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Getting arrested at Occupy Wall Street? There’s an app for that

Brooklyn Daily
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Call it arrest-app development.

Midwood-based software developer Jason Van Anden has created a smartphone application tailored to the Occupy Wall Street crowd — a program that allows you to send a mass text message at the moment you are getting collared by cops.

It’s called, appropriately, “I’m Getting Arrested.”

“It’s a technology that fits well with democracy,” said Van Anden.

The software designer came up with the idea after hearing that a Wall Street-occupying friend had come within one nightstick swing of being arrested. It made Anden wonder how he would have known if someone close to him had actually been detained.

“The next two nights I burnt the midnight oil,” he said, describing his feverish programming that resulted in the “I’m Getting Arrested” app for Android phones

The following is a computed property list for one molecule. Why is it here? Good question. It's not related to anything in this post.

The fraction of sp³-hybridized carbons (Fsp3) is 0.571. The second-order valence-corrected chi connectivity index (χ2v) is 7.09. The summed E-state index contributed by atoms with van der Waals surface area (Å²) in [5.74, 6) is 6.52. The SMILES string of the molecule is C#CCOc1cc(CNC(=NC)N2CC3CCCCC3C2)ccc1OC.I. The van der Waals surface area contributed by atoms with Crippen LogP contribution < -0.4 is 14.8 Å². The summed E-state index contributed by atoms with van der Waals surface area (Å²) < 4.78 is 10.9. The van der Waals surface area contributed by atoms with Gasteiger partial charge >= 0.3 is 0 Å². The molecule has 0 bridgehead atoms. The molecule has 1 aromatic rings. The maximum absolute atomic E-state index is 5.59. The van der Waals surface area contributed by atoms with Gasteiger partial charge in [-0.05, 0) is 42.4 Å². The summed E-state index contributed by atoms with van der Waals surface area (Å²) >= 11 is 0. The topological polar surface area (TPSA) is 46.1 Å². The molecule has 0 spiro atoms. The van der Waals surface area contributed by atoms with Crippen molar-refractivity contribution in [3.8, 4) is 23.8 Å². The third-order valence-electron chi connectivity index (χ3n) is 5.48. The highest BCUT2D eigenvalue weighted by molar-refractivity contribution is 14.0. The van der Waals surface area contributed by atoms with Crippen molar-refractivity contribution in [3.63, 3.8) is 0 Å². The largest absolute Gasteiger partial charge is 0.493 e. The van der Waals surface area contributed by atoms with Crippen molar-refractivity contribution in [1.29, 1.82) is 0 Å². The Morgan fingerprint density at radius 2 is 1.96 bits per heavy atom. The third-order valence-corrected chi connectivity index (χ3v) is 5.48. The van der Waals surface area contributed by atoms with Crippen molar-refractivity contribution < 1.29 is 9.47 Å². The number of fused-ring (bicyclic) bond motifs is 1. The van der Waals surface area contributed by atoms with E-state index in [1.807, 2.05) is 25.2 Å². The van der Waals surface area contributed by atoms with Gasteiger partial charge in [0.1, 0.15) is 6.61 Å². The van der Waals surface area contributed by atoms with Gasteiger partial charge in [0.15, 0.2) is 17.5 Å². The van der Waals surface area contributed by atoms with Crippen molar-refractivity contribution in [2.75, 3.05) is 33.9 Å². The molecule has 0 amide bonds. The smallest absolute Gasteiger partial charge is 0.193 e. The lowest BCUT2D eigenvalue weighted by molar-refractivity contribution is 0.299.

The app has proliferated with the help of smartphone-savvy Wall Street protesters (as anti-Esblishment as they are, they’re pretty quick with consumer technology). In just two weeks, it’s been download more than 5,600 times around the world — mostly in the United States, though a sizable customer base lives in the United Arab Emirates and Belarus.

“You have to wonder if [the download info] can forecast what people are thinking,” said Van Anden.

Here’s how it works:

Before you do anything that could earn you detention, open the app and write a text message to any number of recipients. Then, just as you’re about to be arrested, open the app and press a big red target on the phone’s screen. Faster than a cop can say, “You have the right to remain silent,” you’ll be alerting your mom, your friends, your roommate, and even your favorite newspaper reporter (phone number below!) of your impending detainment.

Currently, the free program is only available on Android phones, though Van Anden hopes to develop it for iPhones as well.

The irony is that Van Anden is not an Occupy Wall Street protester himself — preferring to keep his day job as a software developer for companies including Tiffany & Co. and Citibank — but he believes in the movement.

“I support what they’re doing,” he said. “I was glad that I was able to contribute something with my skill-set.”

Best of all, the free app is easy to download — just in time for Tuesday’s “day of solidarity” being planned by Brooklyn elected officials.

To get the app, visit

Reach reporter Eli Rosenberg at or (510) 725-9394.

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